the development. Instead, it relies on 5,544 spaces which they claim to have identified on
residential streets within walking distance of the stadium. The existence of so many free
parking spaces does not agree with the common experience of many local residents. We
believe that the effect of supporters travelling around in search of these spaces will lead to
considerable inconvenience for local residents and businesses and will breach Merton’s policy
DMC1.
{2.4} The Applicants have not undertaken any survey, or provided any existing data, to identify
the current normal passenger numbers on local public transport infrastructure or pavements
serving the proposed development. Without this data, the Applicants have not identified the full
impact of the proposed development and whether the infrastructure needs to be upgraded to
cope with this additional demand placed on it by 20,000 supporters and 1,491 new residents.
{2.5} The Environment Statement and Transport Assessment have ignored the impact of
implementing their proposed 30 minute road closures. They also do not appear to have
undertaken their Traffic Modelling using appropriate software that takes account of factors such
as queuing across multiple junctions and pedestrian flows. Instead, their modelling assesses
individual junctions on a standalone basis which is unrealistic and ignores TFL’s advice
obtained at the scoping stage.
3. Heritage
{3.1}The Wimbledon Greyhound Stadium has had a long history of racing in Wimbledon, which
along with lawn tennis, is a key element of Wimbledon’s renowned sporting heritage at local,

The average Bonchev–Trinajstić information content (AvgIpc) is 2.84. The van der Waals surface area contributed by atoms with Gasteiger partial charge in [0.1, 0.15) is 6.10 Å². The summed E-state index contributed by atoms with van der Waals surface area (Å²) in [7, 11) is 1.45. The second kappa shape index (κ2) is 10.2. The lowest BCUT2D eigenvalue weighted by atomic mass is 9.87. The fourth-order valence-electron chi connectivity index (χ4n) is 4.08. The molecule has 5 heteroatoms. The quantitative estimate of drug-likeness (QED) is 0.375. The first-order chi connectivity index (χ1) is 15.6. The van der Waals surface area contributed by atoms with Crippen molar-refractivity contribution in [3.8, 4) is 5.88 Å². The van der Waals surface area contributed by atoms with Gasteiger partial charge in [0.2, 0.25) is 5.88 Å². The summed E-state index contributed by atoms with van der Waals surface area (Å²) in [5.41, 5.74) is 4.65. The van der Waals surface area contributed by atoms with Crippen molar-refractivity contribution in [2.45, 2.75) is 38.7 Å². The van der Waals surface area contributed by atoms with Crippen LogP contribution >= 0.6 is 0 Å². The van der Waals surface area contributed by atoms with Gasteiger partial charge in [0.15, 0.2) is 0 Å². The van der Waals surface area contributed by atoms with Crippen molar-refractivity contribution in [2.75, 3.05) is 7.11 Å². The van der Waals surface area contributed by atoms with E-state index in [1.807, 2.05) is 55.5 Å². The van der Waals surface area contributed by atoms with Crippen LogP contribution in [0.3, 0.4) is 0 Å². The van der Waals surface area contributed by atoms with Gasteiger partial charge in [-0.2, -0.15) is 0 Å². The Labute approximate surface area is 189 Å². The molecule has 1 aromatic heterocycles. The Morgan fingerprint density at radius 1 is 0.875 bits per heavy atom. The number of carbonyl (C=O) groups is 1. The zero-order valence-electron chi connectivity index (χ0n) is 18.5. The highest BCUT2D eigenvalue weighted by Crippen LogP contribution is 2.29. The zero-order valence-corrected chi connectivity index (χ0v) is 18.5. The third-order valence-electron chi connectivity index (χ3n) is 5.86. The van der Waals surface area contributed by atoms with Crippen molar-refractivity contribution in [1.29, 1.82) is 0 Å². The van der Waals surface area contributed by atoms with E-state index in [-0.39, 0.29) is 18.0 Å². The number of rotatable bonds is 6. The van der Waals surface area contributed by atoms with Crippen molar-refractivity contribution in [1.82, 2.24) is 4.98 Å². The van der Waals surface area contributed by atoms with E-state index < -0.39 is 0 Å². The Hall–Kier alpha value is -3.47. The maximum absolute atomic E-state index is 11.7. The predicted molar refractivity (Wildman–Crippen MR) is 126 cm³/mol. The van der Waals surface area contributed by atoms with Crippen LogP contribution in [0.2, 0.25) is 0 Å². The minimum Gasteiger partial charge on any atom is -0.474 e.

regional, national and international levels.
{3.2}In terms of cultural heritage, the end of Greyhound racing in Wimbledon and in Greater
London would be a considerable loss, both to Wimbledon and the capital.
From the Chairman, Iain C Simpson
56 Home Park Road
Wimbledon SW19 7HN
Tel: 020 8947 1301 Mob: 07836 361 782
E-mail: iainsimpson@imi-consulting.com
{3.3} Wimbledon FC played on a separate site west of the current greyhound stadium, where a
housing development now stands. The new club, AFC Wimbledon, has never played in Merton.
{3.4} Only a minority of AFC Wimbledon supporters live in the Merton with the substantial
majority of supporters travelling into the proposed Plough Lane Stadium by train or car from
outside. The homes of the supporters would appear to be equally well clustered around AFC
Wimbledon’s current home at Kingsmeadow.
4. Community
{4.1} While AFC Wimbledon do carry out some activities that benefit the community there is no
reason to suppose that these would cease if they remained at their current home.
{4.2} Although the Applicants agree that their development would lead to additional demand for
GPs and school places, they do not wish to make provision for either.
{4.3} As detailed above, the developers proposal to make extensive use of local residential
streets for parking will cause considerable inconvenience to local residents and businesses.
{4.4} The community benefits of the development were assessed in the application and were
found to be only of minor benefit, except for the provision of residential housing, which is
forbidden on a 3b flood plain.
5. Consultation
{5.1} The developers have carried out minimal consultation and we are not aware of any aspect
of their plans that have changed as a result of our objections.
{5.2} The questions asked by the consultants ‘Your Shout’ were largely irrelevant to the
proposed development. The developers have ignored the results of the only statistically valid
survey which was carried out by the Wimbledon Park Residents Association.